Russia has practically lost the European market and is increasingly forced to hide its final suppliers in order to direct its flows to Asia. Only Bulgaria remains among Russia's European customers, the prospects for deliveries to which, due to joining the Russian oil price ceiling mechanism, remain vague. However, even with the loss of the European market and the imposition of Western sanctions on December 5, Russia even managed to slightly increase its export earnings to alternative markets. Bloomberg writes about this, which analyzes oil flows from Russia on a weekly basis.
Asian countries now account for about 89% of Russian oil exports (about 3 million barrels per day), most of this volume is accounted for by only two countries - China and India. Also significantly increased the proportion of tankers (up to 890,000 barrels per day), which hide their final destination, but as they approach the Suez Canal, most of them change their destination to Indian ports, the agency notes. At the same time, it remains unclear whether the tankers are shipping with already sold oil, or whether the oil owners are trying to find a buyer directly at sea — in the latter case, this may create additional risks for the seller.
The net volume of oil supplies from Russia to Turkey, China, India reached 2.73 million barrels per day - more than four times higher than before the start of the war in Ukraine. At the same time, deliveries to Turkey have been declining for the fifth week in a row - compared with the beginning of November, the volume of exports to Turkey has fallen by half, but is still twice as high as the volumes that Russia supplied before the invasion of Ukraine. The agency notes that Turkey is one of the few markets that Russia can count on in the near future. At the same time, Ankara is already under pressure for significantly increasing economic ties with Moscow and has been repeatedly criticized and pressured by Brussels and Washington.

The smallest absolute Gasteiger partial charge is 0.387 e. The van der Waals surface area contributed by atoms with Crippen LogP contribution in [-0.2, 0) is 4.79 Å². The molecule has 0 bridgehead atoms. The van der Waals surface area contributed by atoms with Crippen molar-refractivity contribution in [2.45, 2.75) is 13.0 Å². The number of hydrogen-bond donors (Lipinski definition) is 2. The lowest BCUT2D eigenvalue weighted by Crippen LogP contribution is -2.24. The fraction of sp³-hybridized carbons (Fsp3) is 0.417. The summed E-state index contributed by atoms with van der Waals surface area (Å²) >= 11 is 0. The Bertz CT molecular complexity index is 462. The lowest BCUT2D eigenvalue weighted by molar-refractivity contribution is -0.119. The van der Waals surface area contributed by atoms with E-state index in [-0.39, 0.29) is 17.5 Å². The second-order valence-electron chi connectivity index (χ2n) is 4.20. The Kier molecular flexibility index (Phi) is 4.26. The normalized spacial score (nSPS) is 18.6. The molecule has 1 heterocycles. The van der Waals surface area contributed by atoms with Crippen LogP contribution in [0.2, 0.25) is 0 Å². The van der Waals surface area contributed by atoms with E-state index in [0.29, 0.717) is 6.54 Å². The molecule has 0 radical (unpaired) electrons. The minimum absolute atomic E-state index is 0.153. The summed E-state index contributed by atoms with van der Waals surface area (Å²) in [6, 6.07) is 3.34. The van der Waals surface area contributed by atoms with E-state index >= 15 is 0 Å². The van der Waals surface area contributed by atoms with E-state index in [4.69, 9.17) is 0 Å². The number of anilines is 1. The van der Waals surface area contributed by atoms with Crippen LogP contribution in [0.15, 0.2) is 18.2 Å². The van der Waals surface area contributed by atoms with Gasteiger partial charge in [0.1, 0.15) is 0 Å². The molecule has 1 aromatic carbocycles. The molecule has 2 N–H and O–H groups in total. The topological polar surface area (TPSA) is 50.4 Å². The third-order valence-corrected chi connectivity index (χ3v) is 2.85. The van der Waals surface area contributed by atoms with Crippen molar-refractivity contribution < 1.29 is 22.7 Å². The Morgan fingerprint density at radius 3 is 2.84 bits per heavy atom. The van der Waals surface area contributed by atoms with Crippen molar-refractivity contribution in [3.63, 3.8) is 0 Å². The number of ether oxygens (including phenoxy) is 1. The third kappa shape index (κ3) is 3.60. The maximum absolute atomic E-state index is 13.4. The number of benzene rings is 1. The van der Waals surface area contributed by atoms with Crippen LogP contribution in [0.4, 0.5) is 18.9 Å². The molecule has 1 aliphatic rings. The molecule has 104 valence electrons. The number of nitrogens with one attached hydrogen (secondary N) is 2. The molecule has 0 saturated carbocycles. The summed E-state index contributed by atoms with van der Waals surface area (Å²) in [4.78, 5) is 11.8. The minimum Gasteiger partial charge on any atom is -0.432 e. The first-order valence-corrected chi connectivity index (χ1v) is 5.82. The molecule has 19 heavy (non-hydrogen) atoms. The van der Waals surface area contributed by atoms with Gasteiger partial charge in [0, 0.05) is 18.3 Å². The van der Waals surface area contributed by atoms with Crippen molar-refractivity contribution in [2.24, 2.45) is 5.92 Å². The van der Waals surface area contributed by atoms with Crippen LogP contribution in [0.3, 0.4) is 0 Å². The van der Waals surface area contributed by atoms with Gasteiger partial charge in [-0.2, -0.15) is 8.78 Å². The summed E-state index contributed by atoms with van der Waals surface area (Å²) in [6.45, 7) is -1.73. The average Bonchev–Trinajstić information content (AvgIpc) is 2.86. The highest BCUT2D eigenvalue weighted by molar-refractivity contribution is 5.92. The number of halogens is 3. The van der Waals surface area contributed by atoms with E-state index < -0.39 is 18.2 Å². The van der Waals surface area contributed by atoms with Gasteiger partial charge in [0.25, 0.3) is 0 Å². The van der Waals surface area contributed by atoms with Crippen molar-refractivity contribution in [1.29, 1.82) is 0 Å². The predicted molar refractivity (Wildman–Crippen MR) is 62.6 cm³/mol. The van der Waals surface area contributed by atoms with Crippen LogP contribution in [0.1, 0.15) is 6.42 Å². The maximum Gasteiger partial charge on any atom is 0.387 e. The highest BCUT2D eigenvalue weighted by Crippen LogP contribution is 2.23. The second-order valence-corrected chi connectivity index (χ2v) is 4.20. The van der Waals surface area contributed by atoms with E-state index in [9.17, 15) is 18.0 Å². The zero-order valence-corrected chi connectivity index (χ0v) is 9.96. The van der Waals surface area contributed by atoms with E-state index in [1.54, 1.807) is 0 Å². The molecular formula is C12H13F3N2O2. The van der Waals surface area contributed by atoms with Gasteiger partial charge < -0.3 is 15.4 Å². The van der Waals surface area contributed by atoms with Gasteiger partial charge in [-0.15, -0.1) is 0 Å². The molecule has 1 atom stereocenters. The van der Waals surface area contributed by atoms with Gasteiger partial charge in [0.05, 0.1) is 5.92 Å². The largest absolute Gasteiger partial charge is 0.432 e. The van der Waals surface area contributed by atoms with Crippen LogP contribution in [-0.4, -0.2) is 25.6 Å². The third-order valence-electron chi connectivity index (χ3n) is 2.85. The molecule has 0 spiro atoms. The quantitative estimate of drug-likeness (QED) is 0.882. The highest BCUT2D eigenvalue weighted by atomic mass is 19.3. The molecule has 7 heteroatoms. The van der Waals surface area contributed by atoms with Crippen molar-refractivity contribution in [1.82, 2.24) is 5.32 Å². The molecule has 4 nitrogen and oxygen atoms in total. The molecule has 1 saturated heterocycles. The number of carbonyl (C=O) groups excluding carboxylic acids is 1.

Total supplies in the first week of Western sanctions jumped by 468,000 bpd to 3.45 million bpd. The growth in volumes also leads to an increase in Moscow's income: according to the agency, in the week from December 2 to December 9, income from oil supplies increased by $21 million and amounted to $143 million. An increase in revenues was recorded for the first time in five weeks of observations. Revenues are formed on the basis of the export duty, which is set by the Ministry of Finance. In December it is $5.91 per barrel. The problem is that this duty rate was calculated with the average price of Russian Urals oil at $71.1 per barrel, although at the end of November the same grade of oil shipped from the Baltic ports traded at $53 per barrel, so in January we should expect a decrease income while maintaining export volumes, the agency notes.
It will be problematic to maintain the previous volumes of Russian supplies due to the EU oil embargo and the mechanism of maximum prices for Russian oil, which prohibits the purchase of fuel from Moscow at prices above $60 per barrel. The Russian side is preparing its response to these sanctions and is threatening to ban oil supplies to those countries that will join the mechanism.
In this context, the example of Bulgaria is interesting, which formally joined the mechanism, but, as an exception, continues to receive tankers with Russian oil, and even increased supplies in November. It is also unclear how Russia will comply with its contractual obligations to the Czech Republic, Slovakia and Hungary, which voted for sanctions against Moscow, but continue to receive oil through the Druzhba pipeline.